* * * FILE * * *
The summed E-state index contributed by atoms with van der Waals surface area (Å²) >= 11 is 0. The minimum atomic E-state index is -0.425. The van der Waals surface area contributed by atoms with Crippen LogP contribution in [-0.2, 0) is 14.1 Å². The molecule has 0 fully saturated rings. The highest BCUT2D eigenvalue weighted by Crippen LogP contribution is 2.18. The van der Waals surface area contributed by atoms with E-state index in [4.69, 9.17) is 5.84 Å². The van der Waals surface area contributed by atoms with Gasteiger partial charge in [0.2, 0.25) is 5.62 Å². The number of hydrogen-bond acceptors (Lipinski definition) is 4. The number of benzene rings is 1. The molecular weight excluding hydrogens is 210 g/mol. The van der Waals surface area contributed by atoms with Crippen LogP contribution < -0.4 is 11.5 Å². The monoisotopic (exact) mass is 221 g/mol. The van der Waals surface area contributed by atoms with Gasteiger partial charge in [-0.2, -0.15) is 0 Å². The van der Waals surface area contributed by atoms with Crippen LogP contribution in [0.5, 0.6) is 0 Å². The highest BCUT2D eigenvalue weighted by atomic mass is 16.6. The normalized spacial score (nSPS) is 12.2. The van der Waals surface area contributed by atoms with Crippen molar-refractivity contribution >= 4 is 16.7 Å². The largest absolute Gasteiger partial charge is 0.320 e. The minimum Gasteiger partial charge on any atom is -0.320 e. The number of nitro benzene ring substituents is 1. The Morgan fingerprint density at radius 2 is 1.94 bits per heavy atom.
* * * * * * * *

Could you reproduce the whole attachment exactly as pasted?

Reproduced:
The summed E-state index contributed by atoms with van der Waals surface area (Å²) >= 11 is 0. The minimum atomic E-state index is -0.425. The van der Waals surface area contributed by atoms with Crippen LogP contribution in [-0.2, 0) is 14.1 Å². The molecule has 0 fully saturated rings. The highest BCUT2D eigenvalue weighted by Crippen LogP contribution is 2.18. The van der Waals surface area contributed by atoms with E-state index in [4.69, 9.17) is 5.84 Å². The van der Waals surface area contributed by atoms with Gasteiger partial charge in [0.2, 0.25) is 5.62 Å². The number of hydrogen-bond acceptors (Lipinski definition) is 4. The number of benzene rings is 1. The molecular weight excluding hydrogens is 210 g/mol. The van der Waals surface area contributed by atoms with Crippen LogP contribution < -0.4 is 11.5 Å². The monoisotopic (exact) mass is 221 g/mol. The van der Waals surface area contributed by atoms with Gasteiger partial charge in [-0.2, -0.15) is 0 Å². The van der Waals surface area contributed by atoms with Crippen LogP contribution in [0.5, 0.6) is 0 Å². The highest BCUT2D eigenvalue weighted by atomic mass is 16.6. The normalized spacial score (nSPS) is 12.2. The van der Waals surface area contributed by atoms with Crippen molar-refractivity contribution >= 4 is 16.7 Å². The largest absolute Gasteiger partial charge is 0.320 e. The minimum Gasteiger partial charge on any atom is -0.320 e. The number of nitro benzene ring substituents is 1. The Morgan fingerprint density at radius 2 is 1.94 bits per heavy atom.